Nantahala, North Carolina, US
1. Cascades: FS Road 327 to 1310 Bridge
||IV-V (for normal flows)
Chan (Hairboatr) runs Chinese Feet
Chan (Hairboatr) runs Chinese FeetPhoto of Chan Jones and Wayne Dickert by Susan Jones taken 12/08/04 @ ?500cfs?
The Nantahala Cascades are a classic Southern creek run, when they have water. Unlike many
dewatered streams, the Cascades do run occasionally due to Whiteoak Creek. The one exception to
this was during the AW Test Flow Study and the summer beforehand, when the power generator broke
and Duke Power was forced to release the bulk of water in the Lower Nantahala through the Cascades.
This resulted in several days of high excitement for local boaters, along with countless injuries,
several dislocations, a good number of thrashings, and a few great boaters getting hammered. When
the Cascades rage over 450 cfs and higher, be careful, for they turn into one long rapid.
At normal water levels, the Cascades are a great training ground for intermediate creekers looking
to move up a level. It is completely roadside (although steep at points) and since it is short,
repeat runs are the norm.
To get to the put-in
, follow the road past the put-in for the Lower Nantahala
. At the fifth bridge, the
river will cross under the road and you will see the Cascades to your right. This is the takeout,
so set shuttle at this bridge. Roadside pulloffs nearly parallel the road and river, so use them
for scouting if necessary. Drive up the road a little ways and you will see the standard put-in at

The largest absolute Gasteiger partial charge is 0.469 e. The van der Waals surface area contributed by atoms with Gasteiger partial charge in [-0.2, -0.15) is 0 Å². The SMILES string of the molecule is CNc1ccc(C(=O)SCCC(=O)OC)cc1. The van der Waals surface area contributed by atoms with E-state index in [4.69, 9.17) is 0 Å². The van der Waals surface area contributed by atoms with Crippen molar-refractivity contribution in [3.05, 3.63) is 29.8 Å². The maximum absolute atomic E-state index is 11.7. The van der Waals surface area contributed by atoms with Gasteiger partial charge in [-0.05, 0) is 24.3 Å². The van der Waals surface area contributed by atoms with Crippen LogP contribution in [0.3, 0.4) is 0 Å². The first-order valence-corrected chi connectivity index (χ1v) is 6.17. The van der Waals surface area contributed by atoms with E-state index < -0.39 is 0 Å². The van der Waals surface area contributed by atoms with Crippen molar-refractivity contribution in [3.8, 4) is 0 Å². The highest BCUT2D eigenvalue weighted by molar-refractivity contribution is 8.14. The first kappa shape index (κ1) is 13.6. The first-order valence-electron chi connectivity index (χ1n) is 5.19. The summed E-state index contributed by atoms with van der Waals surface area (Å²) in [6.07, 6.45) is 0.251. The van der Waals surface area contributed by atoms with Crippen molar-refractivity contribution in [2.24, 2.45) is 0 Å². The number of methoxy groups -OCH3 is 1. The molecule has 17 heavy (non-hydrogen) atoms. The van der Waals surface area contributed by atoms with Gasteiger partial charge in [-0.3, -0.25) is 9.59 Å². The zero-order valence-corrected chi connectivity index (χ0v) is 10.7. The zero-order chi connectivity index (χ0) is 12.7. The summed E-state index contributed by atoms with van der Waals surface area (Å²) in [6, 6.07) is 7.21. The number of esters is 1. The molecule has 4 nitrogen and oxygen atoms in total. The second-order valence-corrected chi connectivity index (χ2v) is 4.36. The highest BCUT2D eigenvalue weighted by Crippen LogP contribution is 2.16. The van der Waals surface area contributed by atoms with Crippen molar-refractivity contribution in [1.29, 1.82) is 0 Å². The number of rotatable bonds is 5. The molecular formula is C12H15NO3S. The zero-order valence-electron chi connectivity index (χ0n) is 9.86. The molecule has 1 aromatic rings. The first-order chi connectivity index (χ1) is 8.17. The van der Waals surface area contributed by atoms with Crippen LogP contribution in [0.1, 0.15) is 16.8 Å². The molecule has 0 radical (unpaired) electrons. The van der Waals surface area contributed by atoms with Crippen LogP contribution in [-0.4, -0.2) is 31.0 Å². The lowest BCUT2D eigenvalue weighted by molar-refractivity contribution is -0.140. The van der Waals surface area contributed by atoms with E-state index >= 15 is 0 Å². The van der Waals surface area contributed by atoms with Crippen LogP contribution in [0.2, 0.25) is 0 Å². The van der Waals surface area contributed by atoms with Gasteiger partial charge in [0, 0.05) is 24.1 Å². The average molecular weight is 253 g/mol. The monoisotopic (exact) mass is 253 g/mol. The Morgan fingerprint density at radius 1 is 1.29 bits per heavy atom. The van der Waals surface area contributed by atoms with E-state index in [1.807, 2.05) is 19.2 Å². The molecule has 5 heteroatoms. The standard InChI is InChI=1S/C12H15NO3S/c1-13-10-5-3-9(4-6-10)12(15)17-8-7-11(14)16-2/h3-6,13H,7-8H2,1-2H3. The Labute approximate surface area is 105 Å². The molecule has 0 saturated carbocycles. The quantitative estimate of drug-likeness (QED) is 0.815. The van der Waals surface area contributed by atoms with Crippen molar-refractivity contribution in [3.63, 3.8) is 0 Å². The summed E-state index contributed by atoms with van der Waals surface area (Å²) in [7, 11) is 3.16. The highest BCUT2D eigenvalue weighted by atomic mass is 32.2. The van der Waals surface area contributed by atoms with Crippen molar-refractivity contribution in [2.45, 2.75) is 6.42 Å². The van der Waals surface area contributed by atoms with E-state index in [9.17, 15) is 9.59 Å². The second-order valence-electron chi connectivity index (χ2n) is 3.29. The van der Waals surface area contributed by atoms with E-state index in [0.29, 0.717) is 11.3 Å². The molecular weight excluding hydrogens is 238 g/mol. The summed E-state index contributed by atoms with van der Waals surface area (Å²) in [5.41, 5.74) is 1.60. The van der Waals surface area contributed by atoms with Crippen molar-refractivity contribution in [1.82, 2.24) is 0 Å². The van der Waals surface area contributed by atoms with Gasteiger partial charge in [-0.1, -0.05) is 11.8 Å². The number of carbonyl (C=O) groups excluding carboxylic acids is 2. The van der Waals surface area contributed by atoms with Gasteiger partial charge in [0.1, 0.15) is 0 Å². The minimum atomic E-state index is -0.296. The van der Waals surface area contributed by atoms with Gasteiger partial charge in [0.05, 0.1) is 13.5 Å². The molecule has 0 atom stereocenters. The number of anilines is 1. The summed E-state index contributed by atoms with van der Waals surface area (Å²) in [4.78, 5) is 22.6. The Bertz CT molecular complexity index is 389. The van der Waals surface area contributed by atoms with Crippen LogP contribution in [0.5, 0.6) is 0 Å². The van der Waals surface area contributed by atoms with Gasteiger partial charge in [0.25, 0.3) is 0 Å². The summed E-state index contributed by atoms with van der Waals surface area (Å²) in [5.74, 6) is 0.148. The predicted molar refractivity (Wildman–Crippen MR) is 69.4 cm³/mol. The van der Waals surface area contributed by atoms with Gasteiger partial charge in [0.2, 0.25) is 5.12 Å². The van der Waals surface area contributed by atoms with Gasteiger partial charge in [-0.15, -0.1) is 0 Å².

Horns of God, the closest drop of them all to the road. If you get to Whiteoak Creek
, you have gone too far.
Here is an article by Kevin Colburn
about the Cascades
Test Flow Study:
Boofing Into the Future: A Flow Study on the Cascades of the Nantahala.
In 1989 I opened the AW journal to a photo of a guy named Forest Calloway running a big stompy drop
on the Nantahala River. This article was titled ÂNantahalaÂs Upper Cascades, Not Where NOC Holds
Roll ClinicsÂ, and was my first introduction to creekÂin. I was thoroughly intrigued with the
Cascades and with creekÂin in general. Some girl named Risa wrote the article, ÂhmmÂ, I thought,
Âshe must be a rad boater.Â I was 13 then and now that rad girl is my boss and making sure that
river flows is a big part of my job. American Whitewater is currently helping to drive the process
of ensuring a balanced flow regime on all sections of North CarolinaÂs famous Nantahala River.
The regular flows on the Nantahala that we all know and love are the product of a hydro project
that diverts water around a 10 mile stretch of river that lies dry most of the year. This section
of river holds the class 4/5 Cascades and the class 3 Upper Nantahala and is virtually dry except
when White Oak Creek
Perhaps not for long though. Just after Gauley Fest 2001, American Whitewater worked with Duke
Power to pull off yet another controlled whitewater flow study in the Southeast. Surely this was
one of the most successful flow studies yet, largely due to the characters that showed up.
Local boater of NOC fame, Bunny Johns, was DukeÂs consultant and did a great job at arranging all
the logistics and working with AW in study design. John Wishon, whose family has lived in the Upper
Nantahala watershed for generations, was one of the folks representing Duke Power. The Lunch Video
Magazine crew was there to shoot the video that is a critical part of the study. They did a
wonderful job that will help us show what a great resource the Cascades and Upper Nantahala